Last week I read about a product called vlingo in the New York Times. It strikes me as an important technology development. 

vlingo is voice recognition for smart phones, the Blackberry to start. With it, I can speak a command (e.g., “open calendar”), dial by voice a phone number in my contact list, or dictate an e-mail or SMS message.

Two aspects of vlingo technology are interesting. First, all voice recognition processing is server side: vlingo transmits your speech (via standard audio files) to its servers, where its advanced software performs voice recognition. In essence, this makes the smart phone a “thin client” because the heavy duty processing is performed remotely.

If you think about this in connection with “cloud computing”, we may not be that far “an office on your smartphone.” (Voice recognition and Google apps might be all many people need for basic personal productivity needs.)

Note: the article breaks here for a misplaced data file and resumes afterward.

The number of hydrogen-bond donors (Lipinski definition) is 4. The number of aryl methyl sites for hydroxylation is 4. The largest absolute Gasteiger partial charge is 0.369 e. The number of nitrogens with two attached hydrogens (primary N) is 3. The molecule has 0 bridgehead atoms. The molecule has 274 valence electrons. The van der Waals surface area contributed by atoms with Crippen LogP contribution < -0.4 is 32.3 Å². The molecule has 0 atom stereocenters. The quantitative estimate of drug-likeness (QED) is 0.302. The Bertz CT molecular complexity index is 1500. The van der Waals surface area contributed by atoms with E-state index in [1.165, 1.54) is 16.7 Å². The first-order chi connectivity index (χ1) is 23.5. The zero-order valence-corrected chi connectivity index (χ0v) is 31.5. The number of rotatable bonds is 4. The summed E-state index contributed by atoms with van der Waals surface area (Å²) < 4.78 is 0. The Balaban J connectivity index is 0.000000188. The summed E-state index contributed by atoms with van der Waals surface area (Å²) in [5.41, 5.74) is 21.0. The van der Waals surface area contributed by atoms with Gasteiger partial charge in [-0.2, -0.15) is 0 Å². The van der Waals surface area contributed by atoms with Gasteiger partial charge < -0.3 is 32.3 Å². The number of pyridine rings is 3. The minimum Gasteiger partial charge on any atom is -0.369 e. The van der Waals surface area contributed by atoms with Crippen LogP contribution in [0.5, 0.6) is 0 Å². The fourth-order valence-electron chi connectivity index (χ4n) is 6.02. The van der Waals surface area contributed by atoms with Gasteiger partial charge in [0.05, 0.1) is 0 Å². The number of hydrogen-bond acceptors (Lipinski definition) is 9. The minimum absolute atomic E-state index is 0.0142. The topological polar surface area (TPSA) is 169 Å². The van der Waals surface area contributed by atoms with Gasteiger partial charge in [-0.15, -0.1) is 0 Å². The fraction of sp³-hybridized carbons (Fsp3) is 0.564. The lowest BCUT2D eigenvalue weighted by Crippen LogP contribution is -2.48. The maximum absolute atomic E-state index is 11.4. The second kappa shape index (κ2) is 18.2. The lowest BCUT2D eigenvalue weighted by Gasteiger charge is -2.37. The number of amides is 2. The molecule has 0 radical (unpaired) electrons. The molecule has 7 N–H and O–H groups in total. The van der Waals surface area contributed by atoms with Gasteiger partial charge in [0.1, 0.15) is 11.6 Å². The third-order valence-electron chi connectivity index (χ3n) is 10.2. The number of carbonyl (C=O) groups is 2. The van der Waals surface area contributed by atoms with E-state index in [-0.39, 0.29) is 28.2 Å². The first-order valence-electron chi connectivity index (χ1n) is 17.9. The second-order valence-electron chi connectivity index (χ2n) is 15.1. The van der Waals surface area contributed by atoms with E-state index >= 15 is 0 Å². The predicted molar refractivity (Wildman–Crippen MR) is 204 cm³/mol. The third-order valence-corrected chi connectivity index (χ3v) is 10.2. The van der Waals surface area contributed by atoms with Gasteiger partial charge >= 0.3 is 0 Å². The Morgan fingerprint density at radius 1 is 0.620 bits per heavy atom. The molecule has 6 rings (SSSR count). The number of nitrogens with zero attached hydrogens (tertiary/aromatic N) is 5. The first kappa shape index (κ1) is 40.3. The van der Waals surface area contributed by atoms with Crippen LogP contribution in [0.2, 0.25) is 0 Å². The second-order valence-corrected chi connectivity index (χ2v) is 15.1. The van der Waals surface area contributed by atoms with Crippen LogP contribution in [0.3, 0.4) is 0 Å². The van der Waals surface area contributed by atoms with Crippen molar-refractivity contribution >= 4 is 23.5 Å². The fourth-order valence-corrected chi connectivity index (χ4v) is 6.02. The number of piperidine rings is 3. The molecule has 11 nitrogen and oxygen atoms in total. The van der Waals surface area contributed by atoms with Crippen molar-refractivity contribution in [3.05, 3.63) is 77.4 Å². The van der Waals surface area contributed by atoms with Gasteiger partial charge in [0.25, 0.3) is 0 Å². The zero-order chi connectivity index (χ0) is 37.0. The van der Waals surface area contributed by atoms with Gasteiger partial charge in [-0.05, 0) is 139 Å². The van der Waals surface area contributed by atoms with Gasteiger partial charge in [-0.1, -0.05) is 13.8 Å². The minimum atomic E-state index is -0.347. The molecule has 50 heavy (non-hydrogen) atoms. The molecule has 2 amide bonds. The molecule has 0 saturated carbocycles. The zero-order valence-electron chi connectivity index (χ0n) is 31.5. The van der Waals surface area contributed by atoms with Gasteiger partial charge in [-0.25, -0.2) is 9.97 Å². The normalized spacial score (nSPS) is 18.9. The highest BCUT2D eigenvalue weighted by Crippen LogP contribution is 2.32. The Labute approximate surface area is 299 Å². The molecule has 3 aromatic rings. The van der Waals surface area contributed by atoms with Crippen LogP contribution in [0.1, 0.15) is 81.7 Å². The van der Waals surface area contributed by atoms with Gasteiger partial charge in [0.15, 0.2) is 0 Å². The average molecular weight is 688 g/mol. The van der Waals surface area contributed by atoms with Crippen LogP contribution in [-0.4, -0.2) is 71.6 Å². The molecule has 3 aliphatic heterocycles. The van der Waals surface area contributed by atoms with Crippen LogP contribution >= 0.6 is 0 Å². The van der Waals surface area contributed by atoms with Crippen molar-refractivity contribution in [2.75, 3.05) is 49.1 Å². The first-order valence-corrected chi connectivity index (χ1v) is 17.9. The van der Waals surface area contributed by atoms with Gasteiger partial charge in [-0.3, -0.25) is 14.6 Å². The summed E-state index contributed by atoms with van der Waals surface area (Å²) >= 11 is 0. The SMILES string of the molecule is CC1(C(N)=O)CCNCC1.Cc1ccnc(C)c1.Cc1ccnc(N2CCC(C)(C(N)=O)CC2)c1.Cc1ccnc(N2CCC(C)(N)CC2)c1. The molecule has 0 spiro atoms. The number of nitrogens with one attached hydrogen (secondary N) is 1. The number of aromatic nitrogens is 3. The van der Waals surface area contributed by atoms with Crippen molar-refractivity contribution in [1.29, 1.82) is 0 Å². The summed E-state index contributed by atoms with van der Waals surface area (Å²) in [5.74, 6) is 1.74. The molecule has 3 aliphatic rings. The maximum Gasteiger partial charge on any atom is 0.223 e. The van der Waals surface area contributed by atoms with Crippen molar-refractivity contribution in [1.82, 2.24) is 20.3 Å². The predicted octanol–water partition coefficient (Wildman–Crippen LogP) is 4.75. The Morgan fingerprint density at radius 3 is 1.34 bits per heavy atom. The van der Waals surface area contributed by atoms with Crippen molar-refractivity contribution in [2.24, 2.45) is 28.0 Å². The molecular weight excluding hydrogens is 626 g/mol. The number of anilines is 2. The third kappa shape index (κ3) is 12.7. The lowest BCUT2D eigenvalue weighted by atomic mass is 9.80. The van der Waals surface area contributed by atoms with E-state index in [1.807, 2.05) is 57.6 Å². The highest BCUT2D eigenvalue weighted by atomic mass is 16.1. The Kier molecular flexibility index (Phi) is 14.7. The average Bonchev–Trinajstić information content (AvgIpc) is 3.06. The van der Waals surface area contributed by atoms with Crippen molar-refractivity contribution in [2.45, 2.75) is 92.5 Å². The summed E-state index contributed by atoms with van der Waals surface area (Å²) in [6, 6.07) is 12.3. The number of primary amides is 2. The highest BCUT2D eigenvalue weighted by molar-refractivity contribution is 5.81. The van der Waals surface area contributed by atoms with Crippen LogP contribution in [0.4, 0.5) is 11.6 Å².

vlingo solves one of two big problems with hand-help devices: input. As a fast typist, I’ve never been a dictation fan but I cannot type nearly as fast with just two thumbs as I can with 10 fingers doing touch typing. So I plan to keep using vlingo.

The other big problem is screen size. We need folding or rolling screens. With organic light emitting diode screens now in commercial production, that day may not be so far off. With both, the computing world could see a dramatic shift.

I might at one time have said local computing power is a big problem. Between advances in chip and the vlingo demonstration of client-server computing, I don’t think that is a constraint. (Of course, mobile carriers must provide sufficient bandwidth.)

The second intriguing aspect of vlingo is the approach to voice recognition. vlingo’s uses Hierarchical Language Models and adapts to users and applications. I wonder if these techniques could be used to help speed reviewing documents in e-discovery.